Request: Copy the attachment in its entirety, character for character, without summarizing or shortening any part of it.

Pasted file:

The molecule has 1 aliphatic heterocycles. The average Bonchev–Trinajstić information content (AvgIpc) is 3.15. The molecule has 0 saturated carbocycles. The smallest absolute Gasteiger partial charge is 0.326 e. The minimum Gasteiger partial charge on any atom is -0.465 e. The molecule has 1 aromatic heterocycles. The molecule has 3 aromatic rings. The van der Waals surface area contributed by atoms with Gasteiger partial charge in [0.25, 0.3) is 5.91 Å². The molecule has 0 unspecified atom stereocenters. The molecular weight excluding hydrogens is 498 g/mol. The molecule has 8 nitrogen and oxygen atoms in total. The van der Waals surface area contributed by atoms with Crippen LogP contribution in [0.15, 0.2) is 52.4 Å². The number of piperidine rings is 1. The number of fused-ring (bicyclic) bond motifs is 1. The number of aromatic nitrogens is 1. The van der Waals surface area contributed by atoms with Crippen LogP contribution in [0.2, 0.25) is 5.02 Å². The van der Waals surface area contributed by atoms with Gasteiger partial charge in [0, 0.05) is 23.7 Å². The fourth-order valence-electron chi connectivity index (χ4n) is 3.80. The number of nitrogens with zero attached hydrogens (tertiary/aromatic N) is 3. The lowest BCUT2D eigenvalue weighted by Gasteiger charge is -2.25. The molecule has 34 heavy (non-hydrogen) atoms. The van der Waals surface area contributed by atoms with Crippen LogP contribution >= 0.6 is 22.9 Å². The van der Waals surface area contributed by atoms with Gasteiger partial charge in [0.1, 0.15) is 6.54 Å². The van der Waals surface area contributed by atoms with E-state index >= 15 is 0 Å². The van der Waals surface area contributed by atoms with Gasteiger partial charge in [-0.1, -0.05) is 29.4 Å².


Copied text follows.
The molecule has 1 aliphatic heterocycles. The average Bonchev–Trinajstić information content (AvgIpc) is 3.15. The molecule has 0 saturated carbocycles. The smallest absolute Gasteiger partial charge is 0.326 e. The minimum Gasteiger partial charge on any atom is -0.465 e. The molecule has 1 aromatic heterocycles. The molecule has 3 aromatic rings. The van der Waals surface area contributed by atoms with Gasteiger partial charge in [0.25, 0.3) is 5.91 Å². The molecule has 0 unspecified atom stereocenters. The molecular weight excluding hydrogens is 498 g/mol. The molecule has 8 nitrogen and oxygen atoms in total. The van der Waals surface area contributed by atoms with Crippen LogP contribution in [0.15, 0.2) is 52.4 Å². The number of piperidine rings is 1. The number of fused-ring (bicyclic) bond motifs is 1. The number of aromatic nitrogens is 1. The van der Waals surface area contributed by atoms with Crippen LogP contribution in [0.2, 0.25) is 5.02 Å². The van der Waals surface area contributed by atoms with Gasteiger partial charge in [0, 0.05) is 23.7 Å². The fourth-order valence-electron chi connectivity index (χ4n) is 3.80. The number of nitrogens with zero attached hydrogens (tertiary/aromatic N) is 3. The lowest BCUT2D eigenvalue weighted by Gasteiger charge is -2.25. The molecule has 34 heavy (non-hydrogen) atoms. The van der Waals surface area contributed by atoms with Crippen LogP contribution >= 0.6 is 22.9 Å². The van der Waals surface area contributed by atoms with Gasteiger partial charge in [0.1, 0.15) is 6.54 Å². The van der Waals surface area contributed by atoms with E-state index >= 15 is 0 Å². The van der Waals surface area contributed by atoms with Gasteiger partial charge in [-0.1, -0.05) is 29.4 Å².